Friday, October 20, 2006

What Goes Around

When I started in this practice, a decade before 9/11, there were always Special Agents sniffing around importers looking for revenue and admissibility violations. My first really big project involved a multi-year investigation of one of the biggest companies in the world. The investigation went on so long that I became relatively friendly with the lead agent and auditor. It was the auditor's job to follow up on the agent's theories and hunches about the bad things the client had allegedly done. I'm happy to say that, in the end, it did not amount to much more than several prior disclosures.

Today, things appear to be very different. The agents have been peeled off into a different agency altogether. They spend most of their time, it would appear, working to keep us safe from terrorists and narcotics. Which is, of course, laudable. For the past five years, it has been rare, at least in my experience, to deal with a Special Agent on a matter involving commercial enforcement. Rather, Customs has used Focused Assessments and the Importer Self Assessment program to let Regulatory Audit whip importers into procedure-driven compliance.

Something is about to change. To me, it looks like a return to the pre-9/11 days with a fancy new name: Quick Response Audits. Customs announced this in May, so nothing I say below is talking out of school. Boiled down to its essential core, a QRA is simply an audit focused on a single compliance risk that was triggered by a request from someone inside DHS (most likely ICE) or CBP to Regulatory Audit. The request could also possibly come from an outside tip.

Assume, for example, that an Inspector stops a shipment of craft works because they are made from the feathers of an endangered species. That Inspector can request that an auditor determine whether any past shipments by that importer contained the offending materials. The same applies to just about any admissibility issue. There appears to be a focus on agricultural products at the moment.

The same applies to classification, value, quantity, rate of duty, origin, and essentially anything Customs enforces. So, if an importer does a Supplemental Information Letter to change the classification on an entry, the Import Specialist might request a QRA of past entries of the same merchandise. Another focus area is intellectual property. If an Inspector seizes some merchandise bearing a trademark and the importer cannot show a legal right to import it, the auditors can be asked to look for past offending entries.

This sounds remarkably like the way things used to work except that the agents are out of the loop. Rather than have the front line Inspector call a Special Agent (who used to work for the same agency), the Inspector calls the auditor directly.

One has to wonder whether this is this a result of having the Agents removed from CBP? Maybe it is a bit of turf squabbling between CBP and ICE. Perhaps CBP is just trying to fill a gap left by ICE Agents busy elsewhere. Or CBP may be building up its own emphasis on commercial law enforcement.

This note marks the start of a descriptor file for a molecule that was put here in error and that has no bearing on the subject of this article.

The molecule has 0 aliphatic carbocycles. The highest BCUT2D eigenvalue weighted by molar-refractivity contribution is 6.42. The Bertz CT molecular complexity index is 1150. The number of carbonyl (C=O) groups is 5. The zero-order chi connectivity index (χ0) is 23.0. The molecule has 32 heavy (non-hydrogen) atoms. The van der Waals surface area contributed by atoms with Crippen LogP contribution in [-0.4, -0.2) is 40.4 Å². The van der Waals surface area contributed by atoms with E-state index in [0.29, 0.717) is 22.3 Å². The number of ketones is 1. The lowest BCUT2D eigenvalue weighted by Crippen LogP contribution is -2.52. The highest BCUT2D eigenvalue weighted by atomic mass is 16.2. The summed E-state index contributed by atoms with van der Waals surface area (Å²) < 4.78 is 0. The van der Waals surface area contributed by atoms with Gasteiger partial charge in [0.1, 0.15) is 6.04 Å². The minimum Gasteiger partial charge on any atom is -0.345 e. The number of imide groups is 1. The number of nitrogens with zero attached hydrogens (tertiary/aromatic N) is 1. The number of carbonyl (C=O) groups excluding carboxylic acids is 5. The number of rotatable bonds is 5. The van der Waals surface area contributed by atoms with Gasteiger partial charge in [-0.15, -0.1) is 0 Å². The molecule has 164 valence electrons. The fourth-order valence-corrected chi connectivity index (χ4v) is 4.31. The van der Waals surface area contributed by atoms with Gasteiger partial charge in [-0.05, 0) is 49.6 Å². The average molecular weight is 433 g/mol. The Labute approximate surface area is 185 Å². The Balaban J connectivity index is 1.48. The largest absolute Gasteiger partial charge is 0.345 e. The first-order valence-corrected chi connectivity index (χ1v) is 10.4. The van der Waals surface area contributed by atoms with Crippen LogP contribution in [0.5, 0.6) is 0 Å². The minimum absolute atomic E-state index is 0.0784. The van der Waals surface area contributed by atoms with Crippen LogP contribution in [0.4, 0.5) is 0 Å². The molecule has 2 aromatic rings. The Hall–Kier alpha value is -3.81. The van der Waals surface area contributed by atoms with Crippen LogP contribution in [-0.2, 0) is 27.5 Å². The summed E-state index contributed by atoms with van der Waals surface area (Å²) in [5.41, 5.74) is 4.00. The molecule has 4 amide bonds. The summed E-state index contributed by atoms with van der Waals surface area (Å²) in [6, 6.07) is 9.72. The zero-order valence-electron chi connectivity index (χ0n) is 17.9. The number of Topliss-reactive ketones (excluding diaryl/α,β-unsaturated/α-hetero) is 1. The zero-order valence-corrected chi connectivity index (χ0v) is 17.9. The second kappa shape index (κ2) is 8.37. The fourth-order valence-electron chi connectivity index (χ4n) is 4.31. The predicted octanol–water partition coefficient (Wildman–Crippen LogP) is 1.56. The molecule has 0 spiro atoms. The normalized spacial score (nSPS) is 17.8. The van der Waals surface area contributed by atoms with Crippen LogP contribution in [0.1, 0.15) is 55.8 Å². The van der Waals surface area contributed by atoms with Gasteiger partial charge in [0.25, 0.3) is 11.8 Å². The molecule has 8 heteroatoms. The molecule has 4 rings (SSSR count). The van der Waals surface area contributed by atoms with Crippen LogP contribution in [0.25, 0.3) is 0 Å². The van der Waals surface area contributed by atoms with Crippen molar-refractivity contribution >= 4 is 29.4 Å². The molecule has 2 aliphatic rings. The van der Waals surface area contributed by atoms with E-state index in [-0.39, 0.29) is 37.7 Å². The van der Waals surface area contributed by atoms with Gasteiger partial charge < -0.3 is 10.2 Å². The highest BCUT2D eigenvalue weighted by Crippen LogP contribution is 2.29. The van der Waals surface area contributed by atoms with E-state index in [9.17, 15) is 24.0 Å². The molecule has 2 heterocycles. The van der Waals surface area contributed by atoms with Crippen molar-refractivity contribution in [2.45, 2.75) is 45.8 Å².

A lot remains to be seen about how QRA's will work. A few things are clear:
  • ISA members are not exempt. Sorry, there goes another benefit of ISA.
  • If you are notified that you are going to be subject to a QRA, it is likely that Customs suspects a violation has taken place.
  • That means you need to get a disclosure in pronto--before you have notice of an investigation. Unless the notice is worded quite specifically, notice of an audit does not count as notice of an investigation.
  • Many QRA's will relate to violations for which prior disclosure does not provide any benefit anyway.

There was a period, not too long ago, when importers were viewed essentially as criminal suspects who needed to prove to Agents that their imports were being handled properly. Under the first President Bush and in the Clinton years, the philosophy at Customs shifted to enforcing the law while facilitating legitimate trade through the application of technical risk management techniques. In trade circles, this was known as the era of a "warm and friendly Customs Service." After 9/11, the focus rightly shifted to national security through cargo security while leaving commercial enforcement, in part, to self reporting through, prior disclosures, reconciliation, ISA, and other audit related programs.

Take a deep breath people. The pendulum may have reached its apogee.

2 comments:

Anonymous said...

I'm not so sure you're right that notice of an audit cannot be deemed to be notice of an investigation, maybe especially because of the numerous comments (which need to be said nevertheless) about what QRA's really are. Take a look at US v Ford (CAFC Case No. 05-1583) in which the CAFC upheld Customs' contention that a notice of investigation that said Customs was investigating "assists and indirect payments" actually meant that Ford was actually investigating all payments related to imports, which Ford apparently learned by vague verbal remarks, including "here" at a meeting shortly after the notice was issued. Paul V.

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